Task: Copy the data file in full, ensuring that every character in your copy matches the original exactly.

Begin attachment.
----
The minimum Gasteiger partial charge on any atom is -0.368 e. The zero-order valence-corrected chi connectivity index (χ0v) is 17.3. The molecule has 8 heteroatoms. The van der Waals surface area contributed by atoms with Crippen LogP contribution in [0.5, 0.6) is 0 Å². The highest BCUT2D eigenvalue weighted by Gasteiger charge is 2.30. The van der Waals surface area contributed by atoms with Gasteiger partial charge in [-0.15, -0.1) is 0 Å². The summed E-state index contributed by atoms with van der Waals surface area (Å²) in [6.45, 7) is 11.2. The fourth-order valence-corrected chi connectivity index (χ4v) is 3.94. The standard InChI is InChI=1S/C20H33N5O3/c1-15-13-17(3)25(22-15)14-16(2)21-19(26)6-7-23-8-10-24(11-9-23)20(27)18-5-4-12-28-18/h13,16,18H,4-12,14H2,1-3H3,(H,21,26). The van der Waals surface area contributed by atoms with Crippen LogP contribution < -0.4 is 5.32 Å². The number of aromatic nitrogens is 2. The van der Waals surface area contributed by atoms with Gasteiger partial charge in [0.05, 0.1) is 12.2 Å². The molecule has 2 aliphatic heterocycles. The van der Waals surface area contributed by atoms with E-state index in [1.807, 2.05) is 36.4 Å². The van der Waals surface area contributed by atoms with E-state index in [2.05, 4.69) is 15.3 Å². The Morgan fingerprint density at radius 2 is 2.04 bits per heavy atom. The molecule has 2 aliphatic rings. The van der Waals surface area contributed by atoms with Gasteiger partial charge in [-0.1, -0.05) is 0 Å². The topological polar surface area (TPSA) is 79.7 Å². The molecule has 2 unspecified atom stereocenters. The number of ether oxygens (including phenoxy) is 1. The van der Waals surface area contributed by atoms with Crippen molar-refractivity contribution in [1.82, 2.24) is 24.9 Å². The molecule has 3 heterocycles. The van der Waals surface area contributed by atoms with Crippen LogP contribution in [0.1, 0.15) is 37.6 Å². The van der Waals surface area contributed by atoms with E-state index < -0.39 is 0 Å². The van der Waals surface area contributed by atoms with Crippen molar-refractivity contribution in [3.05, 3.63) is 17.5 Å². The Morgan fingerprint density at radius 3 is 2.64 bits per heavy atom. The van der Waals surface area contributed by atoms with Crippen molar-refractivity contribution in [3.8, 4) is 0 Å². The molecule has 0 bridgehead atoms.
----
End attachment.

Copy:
The minimum Gasteiger partial charge on any atom is -0.368 e. The zero-order valence-corrected chi connectivity index (χ0v) is 17.3. The molecule has 8 heteroatoms. The van der Waals surface area contributed by atoms with Crippen LogP contribution in [0.5, 0.6) is 0 Å². The highest BCUT2D eigenvalue weighted by Gasteiger charge is 2.30. The van der Waals surface area contributed by atoms with Gasteiger partial charge in [-0.15, -0.1) is 0 Å². The summed E-state index contributed by atoms with van der Waals surface area (Å²) in [6.45, 7) is 11.2. The fourth-order valence-corrected chi connectivity index (χ4v) is 3.94. The standard InChI is InChI=1S/C20H33N5O3/c1-15-13-17(3)25(22-15)14-16(2)21-19(26)6-7-23-8-10-24(11-9-23)20(27)18-5-4-12-28-18/h13,16,18H,4-12,14H2,1-3H3,(H,21,26). The van der Waals surface area contributed by atoms with Crippen LogP contribution < -0.4 is 5.32 Å². The number of aromatic nitrogens is 2. The van der Waals surface area contributed by atoms with Gasteiger partial charge in [0.05, 0.1) is 12.2 Å². The molecule has 2 aliphatic heterocycles. The van der Waals surface area contributed by atoms with E-state index in [1.807, 2.05) is 36.4 Å². The van der Waals surface area contributed by atoms with E-state index in [2.05, 4.69) is 15.3 Å². The Morgan fingerprint density at radius 2 is 2.04 bits per heavy atom. The molecule has 2 aliphatic rings. The van der Waals surface area contributed by atoms with Gasteiger partial charge in [-0.1, -0.05) is 0 Å². The topological polar surface area (TPSA) is 79.7 Å². The molecule has 2 unspecified atom stereocenters. The number of ether oxygens (including phenoxy) is 1. The van der Waals surface area contributed by atoms with Crippen molar-refractivity contribution in [1.82, 2.24) is 24.9 Å². The molecule has 3 heterocycles. The van der Waals surface area contributed by atoms with Crippen LogP contribution in [0.1, 0.15) is 37.6 Å². The van der Waals surface area contributed by atoms with E-state index < -0.39 is 0 Å². The van der Waals surface area contributed by atoms with Crippen molar-refractivity contribution in [3.05, 3.63) is 17.5 Å². The Morgan fingerprint density at radius 3 is 2.64 bits per heavy atom. The van der Waals surface area contributed by atoms with Crippen molar-refractivity contribution in [3.8, 4) is 0 Å². The molecule has 0 bridgehead atoms.